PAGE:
May 3 / Abby Waters, COTA/L, LPN, CPEQ, CPD, CDF

Emotional Intelligence Skills for OT Practitioners

photo Abby Waters

Welcome to guest blogger and Aspire OT instructor!

Abby Waters, COTA/L, LPN, CPEQ, CPD, CDF

Emotional intelligence skills are not only valuable for the occupational therapy practitioner; they are absolutely necessary for working and living successfully. Emotional intelligence skills help us regulate our emotions and allow us to adapt while understanding the emotions of others. Being “in tune” with our emotional intelligence skills allows us greater capacity to balance our response to stress, tolerate different viewpoints from clients and co-workers, and help us to regulate our emotions in the workplace.

In this blog article, we will discuss self-awareness and self-regulation skills; two foundational areas of emotional intelligence that impact professional behavior for occupational therapy practitioners.

Self-awareness is the ability to be aware of who you are instead of simply reacting to what is going on around you. You can evaluate your self-awareness skills by taking an emotional intelligence assessment, reading leadership development books, asking for feedback from a mentor or trusted co-worker, daily journaling, and reflecting on what goes right or wrong in your practice as an OT practitioner.

While it’s easy to judge ourselves, it’s important to assume a posture of curiosity and avoid black and white thinking when you are evaluating personal self-awareness and leadership skills. Ask yourself questions about how you feel when you are working with a client or a co-worker who might trigger or upset you. You can evaluate if your body language and facial expressions align often with your true feelings at the moment.

Have you ever asked someone out of concern how they were doing? They may have answered back that everything was fine, but their facial expressions, tone of voice, or body language, could have indicated otherwise. Oftentimes we walk around in a state of disconnect from our feelings without knowing how we might be projecting our moods or feelings onto our clients or co-workers throughout our workday. Just like using a regular thermometer to check your internal body temperature, you can take your emotional temperature throughout the day as a way to check in with self-awareness.

Another domain of emotional intelligence that flows directly from self-awareness is self-regulation. Self-regulation is the ability to regulate your emotions, control your body language, and act with logic instead of acting on emotion or responding impulsively.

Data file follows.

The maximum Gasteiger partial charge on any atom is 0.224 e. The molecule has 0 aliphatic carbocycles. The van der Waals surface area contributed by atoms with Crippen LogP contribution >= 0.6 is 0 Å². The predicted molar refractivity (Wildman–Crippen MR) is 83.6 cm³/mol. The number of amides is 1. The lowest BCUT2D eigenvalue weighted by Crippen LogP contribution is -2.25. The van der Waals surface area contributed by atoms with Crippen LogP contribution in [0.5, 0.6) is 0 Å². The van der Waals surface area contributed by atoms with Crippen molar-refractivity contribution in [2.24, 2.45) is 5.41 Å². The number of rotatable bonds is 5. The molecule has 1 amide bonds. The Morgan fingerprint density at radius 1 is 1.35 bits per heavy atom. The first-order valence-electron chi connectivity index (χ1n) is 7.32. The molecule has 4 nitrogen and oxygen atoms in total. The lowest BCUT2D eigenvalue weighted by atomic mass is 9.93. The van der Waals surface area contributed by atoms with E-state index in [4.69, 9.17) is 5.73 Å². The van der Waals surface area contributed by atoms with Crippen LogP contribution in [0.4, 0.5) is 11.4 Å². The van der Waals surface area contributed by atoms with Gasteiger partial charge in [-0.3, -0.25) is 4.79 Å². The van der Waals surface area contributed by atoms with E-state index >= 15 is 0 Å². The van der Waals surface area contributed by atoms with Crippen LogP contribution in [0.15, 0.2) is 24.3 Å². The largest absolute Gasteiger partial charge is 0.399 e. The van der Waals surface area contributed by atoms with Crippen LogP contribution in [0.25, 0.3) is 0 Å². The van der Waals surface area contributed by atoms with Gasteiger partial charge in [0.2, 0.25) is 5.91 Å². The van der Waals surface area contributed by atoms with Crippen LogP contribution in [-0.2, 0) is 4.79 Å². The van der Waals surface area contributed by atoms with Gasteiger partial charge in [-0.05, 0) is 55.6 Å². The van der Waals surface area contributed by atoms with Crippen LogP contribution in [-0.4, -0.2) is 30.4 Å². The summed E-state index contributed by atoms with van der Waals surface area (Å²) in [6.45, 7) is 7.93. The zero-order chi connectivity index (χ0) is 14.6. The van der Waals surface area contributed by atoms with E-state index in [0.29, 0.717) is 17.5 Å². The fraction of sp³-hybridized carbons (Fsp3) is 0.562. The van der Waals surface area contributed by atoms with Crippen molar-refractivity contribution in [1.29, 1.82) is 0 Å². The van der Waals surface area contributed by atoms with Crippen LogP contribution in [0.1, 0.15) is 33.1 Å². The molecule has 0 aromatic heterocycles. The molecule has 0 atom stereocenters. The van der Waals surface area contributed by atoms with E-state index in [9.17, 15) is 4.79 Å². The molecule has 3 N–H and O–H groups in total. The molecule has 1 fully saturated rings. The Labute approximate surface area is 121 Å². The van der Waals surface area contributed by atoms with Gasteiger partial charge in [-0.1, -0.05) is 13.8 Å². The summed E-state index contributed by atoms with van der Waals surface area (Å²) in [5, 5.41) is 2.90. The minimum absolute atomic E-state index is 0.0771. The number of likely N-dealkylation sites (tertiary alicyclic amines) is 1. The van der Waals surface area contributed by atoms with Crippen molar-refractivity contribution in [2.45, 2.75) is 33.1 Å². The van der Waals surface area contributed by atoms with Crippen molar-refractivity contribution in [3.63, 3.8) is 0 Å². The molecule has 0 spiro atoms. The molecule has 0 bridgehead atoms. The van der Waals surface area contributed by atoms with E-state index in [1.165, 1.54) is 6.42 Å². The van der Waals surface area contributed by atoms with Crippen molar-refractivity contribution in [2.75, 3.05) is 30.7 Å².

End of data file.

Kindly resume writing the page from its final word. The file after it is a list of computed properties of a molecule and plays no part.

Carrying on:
As occupational therapy practitioners, it’s necessary to pause and observe the emotions and behaviors of our clients. It helps us gather the necessary information as we ask questions about where we want to go with treatment planning and managing client-centered outcomes. It requires a great deal of self-regulation to compose yourself when working with a difficult client or working under a supervisor who might have unrealistic expectations or a different personality style.

When you consider the challenge of remaining in a balanced state to regulate yourself, remember that strong emotions arise when we are triggered or when we were hoping for a different outcome. Self-regulation or lack thereof can become out of balance when we over predict, under plan for time and resources, or when we find ourselves frustrated. Next time you find your stress levels rising, remember to pause for reflection, practice deep breathing, and lead with empathy first before jumping to a conclusion that is activated by your ego that is on high alert.

When we take time to pause and reflect on why emotional intelligence matters for the occupational therapy practitioner, we discover that we are open to evolving as leaders, working in greater harmony with others, and celebrating a way forward for continued personal and professional growth for the good of ourselves and excellent client-centered care.

Aspire OT has a variety of mental health focused courses. 

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Disclaimer

The information contained in this blog is made available by Aspire OT for educational and informational purposes only.  Aspire OT is not a clinical or medical authority and any information  posted should not be intended as a substitute for any occupational therapy professional's clinical judgement. 

The information provided should not be viewed as professional advice, but rather for the purposes of general knowledge.  We present the information in an effort to assist  readers in their professional efforts. 

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